TORONTO, July 11, 2022 – Madison Metals Inc. (“Madison” or the “Company”) (CSE: GREN) is pleased to announce the delineation of two new uranium anomalies at its Rössing North Uranium Project in Namibia, Africa, one of the world’s top uranium-producing countries. Additionally, Madison is making ongoing exploration progress on its Exclusive Prospecting License 7011 (“EPL-7011”), a major untested anomaly adjacent to the Rössing Uranium Mine in the renowned Erongo uranium province of Namibia.
“These very encouraging results have confirmed the expected high potential of EPL-7011,” said Duane Parnham, Executive Chairman and CEO of Madison Metals. “Our team expects to plan drilling of the anomalies to further define the potential for a major uranium deposit on Madison’s Rössing North Project.”
Airborne radiometric data acquired from the Namibian Ministry of Mines and Energy indicated high uranium with low thorium values over Madison’s exclusive licence area. Exploration activities to date have focused on field validation of the uranium anomalies via a systematic ground radiometric and geological survey. The field validation confirms the presence of uranium anomalous sheeted alaskites intruding the Khan Formation, which is overlain by the Rössing formation.
In June 2022, the Namibian Ministry of Mines and Energy approved the transfer of EPL-7011 to Pennyworth PTY, which is majority-owned by Madison (85%), with Namibian partners holding 15%. EPL-7011 and EPL-8513, whose transfer is in progress, make up Madison’s Rössing North Uranium Project.
EPL-7011 covers a total area of 26.13 km2 and is located immediately west of the 3.5-kilometre-long Rössing Uranium Mine (Figure 1). The largely underexplored EPL contains units of the Damara Supergroup represented by the Khan, Rössing, Chuos, Arandis and Karibib Formations. Sheeted alaskites intrude into the Khan Formation, which is a favourable stratigraphic setting for Rössing-type deposits in the Central Namib. A series of synforms and antiforms, including isoclinal folding, also occur over the licence area.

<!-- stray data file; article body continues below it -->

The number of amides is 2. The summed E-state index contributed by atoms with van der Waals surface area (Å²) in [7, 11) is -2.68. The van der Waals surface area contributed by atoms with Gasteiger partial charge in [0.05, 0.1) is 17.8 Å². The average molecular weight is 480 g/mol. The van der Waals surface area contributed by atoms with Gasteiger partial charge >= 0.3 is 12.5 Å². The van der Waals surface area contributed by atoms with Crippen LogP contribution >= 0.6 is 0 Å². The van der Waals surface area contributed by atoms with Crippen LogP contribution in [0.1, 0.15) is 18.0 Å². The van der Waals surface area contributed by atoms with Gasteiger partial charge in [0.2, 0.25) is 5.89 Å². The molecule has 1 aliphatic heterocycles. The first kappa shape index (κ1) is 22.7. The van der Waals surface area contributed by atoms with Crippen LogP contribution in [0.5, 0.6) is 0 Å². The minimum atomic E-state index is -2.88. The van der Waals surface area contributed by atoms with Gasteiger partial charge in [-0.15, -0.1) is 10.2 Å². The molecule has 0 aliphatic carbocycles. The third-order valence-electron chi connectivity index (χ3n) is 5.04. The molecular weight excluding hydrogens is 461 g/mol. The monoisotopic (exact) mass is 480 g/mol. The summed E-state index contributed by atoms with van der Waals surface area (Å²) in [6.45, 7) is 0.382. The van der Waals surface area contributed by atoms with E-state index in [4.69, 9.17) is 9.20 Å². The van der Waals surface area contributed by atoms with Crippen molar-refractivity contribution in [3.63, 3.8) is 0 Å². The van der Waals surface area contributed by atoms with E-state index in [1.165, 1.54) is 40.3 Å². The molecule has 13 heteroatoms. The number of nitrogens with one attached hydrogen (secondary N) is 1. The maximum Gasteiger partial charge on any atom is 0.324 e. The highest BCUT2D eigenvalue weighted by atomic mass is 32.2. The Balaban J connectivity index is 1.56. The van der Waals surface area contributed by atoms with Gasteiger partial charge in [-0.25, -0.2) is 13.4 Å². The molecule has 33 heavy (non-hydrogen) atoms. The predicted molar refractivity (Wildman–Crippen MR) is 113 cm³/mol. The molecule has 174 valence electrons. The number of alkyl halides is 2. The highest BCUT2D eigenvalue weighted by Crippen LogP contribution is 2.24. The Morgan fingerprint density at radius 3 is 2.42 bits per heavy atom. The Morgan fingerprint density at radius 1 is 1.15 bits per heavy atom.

Ground Radiometric and Geological Survey
The survey was conducted over a line spacing of 80 metres (m) and station spacing of 10 m across the airborne radiometric anomalies in the area (Figure 2). The anomaly discovered in the SE portion of the EPL can be split into two: the south-westernmost anomaly and the north-easternmost anomaly (Figure 3). Both anomalies share the same type of lithologies, style of mineralization and structural setting. The lithologies in the area have a general north-east strike and steeply dip towards the south-east. The alaskites occur within isoclinal folding closures close to the Khan-Rössing Formation boundary. The radiometric readings from these alaskites vary from 600 to 6,000 counts per second. The ground radiometric surveying shows that the uranium anomaly has a strike extent of 650 m at the south-westernmost anomaly and 3.4 km at the north-easternmost anomaly.
The survey over the north-easternmost anomaly could not be extended further towards the north-east due to the Rössing Mine fence. Permission will be required from Rössing to extend the survey further to the north-east.
Mary Barton, a Professional Natural Scientist (SACNASP) and a Qualified Person for the purposes of National Instrument 43-101 Standards of Disclosure for Mineral Projects for EPL-7011, has reviewed, verified and approved the technical information contained in this news release.
About Madison Metals Inc.
Madison Metals Inc (CSE: GREN) is a green energy resource company with experienced management having particular expertise in the uranium mining industry. Madison’s corporate objective is to build value by advancing Rössing-type deposits identified in Canada and Namibia, Africa by utilizing cutting-edge technology and modern strategies.
Additional information about Madison Metals Inc. can be found at madisonmetals.ca and on the Company’s SEDAR profile at www.sedar.com.
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